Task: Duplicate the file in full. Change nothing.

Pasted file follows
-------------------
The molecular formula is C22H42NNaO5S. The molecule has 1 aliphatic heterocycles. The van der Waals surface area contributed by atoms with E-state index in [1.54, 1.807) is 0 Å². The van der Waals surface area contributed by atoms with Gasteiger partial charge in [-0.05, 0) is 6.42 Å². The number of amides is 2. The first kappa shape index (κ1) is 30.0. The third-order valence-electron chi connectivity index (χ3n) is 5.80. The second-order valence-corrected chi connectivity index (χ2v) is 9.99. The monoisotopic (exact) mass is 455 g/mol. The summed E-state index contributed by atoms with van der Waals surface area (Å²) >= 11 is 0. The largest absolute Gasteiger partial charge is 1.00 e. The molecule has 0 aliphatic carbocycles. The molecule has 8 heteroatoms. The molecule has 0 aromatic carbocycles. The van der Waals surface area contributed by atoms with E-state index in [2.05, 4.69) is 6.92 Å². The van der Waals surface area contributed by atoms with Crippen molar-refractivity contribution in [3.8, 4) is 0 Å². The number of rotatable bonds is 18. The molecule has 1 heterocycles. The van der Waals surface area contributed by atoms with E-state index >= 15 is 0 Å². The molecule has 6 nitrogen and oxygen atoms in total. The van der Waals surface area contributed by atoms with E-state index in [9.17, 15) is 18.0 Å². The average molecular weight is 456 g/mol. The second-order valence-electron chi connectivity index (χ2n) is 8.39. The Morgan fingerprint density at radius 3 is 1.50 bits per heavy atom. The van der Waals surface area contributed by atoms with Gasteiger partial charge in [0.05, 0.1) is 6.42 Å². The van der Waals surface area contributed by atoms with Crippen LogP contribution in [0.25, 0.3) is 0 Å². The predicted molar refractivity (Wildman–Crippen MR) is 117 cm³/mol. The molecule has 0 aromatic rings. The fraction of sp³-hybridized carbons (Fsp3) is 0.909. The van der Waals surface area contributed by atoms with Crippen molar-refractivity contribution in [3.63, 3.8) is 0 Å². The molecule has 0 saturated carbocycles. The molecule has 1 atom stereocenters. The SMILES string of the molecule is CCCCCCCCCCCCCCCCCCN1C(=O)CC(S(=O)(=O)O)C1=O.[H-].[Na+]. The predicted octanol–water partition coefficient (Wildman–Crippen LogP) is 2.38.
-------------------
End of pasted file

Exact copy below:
The molecular formula is C22H42NNaO5S. The molecule has 1 aliphatic heterocycles. The van der Waals surface area contributed by atoms with E-state index in [1.54, 1.807) is 0 Å². The van der Waals surface area contributed by atoms with Gasteiger partial charge in [-0.05, 0) is 6.42 Å². The number of amides is 2. The first kappa shape index (κ1) is 30.0. The third-order valence-electron chi connectivity index (χ3n) is 5.80. The second-order valence-corrected chi connectivity index (χ2v) is 9.99. The monoisotopic (exact) mass is 455 g/mol. The summed E-state index contributed by atoms with van der Waals surface area (Å²) >= 11 is 0. The largest absolute Gasteiger partial charge is 1.00 e. The molecule has 0 aliphatic carbocycles. The molecule has 8 heteroatoms. The molecule has 0 aromatic carbocycles. The van der Waals surface area contributed by atoms with E-state index in [2.05, 4.69) is 6.92 Å². The van der Waals surface area contributed by atoms with Crippen molar-refractivity contribution in [3.8, 4) is 0 Å². The number of rotatable bonds is 18. The molecule has 1 heterocycles. The van der Waals surface area contributed by atoms with E-state index >= 15 is 0 Å². The molecule has 6 nitrogen and oxygen atoms in total. The van der Waals surface area contributed by atoms with E-state index in [9.17, 15) is 18.0 Å². The average molecular weight is 456 g/mol. The second-order valence-electron chi connectivity index (χ2n) is 8.39. The Morgan fingerprint density at radius 3 is 1.50 bits per heavy atom. The van der Waals surface area contributed by atoms with Gasteiger partial charge in [0.05, 0.1) is 6.42 Å². The van der Waals surface area contributed by atoms with Crippen LogP contribution in [0.25, 0.3) is 0 Å². The predicted molar refractivity (Wildman–Crippen MR) is 117 cm³/mol. The molecule has 0 aromatic rings. The fraction of sp³-hybridized carbons (Fsp3) is 0.909. The van der Waals surface area contributed by atoms with Crippen molar-refractivity contribution in [3.63, 3.8) is 0 Å². The molecule has 0 saturated carbocycles. The molecule has 1 atom stereocenters. The SMILES string of the molecule is CCCCCCCCCCCCCCCCCCN1C(=O)CC(S(=O)(=O)O)C1=O.[H-].[Na+]. The predicted octanol–water partition coefficient (Wildman–Crippen LogP) is 2.38.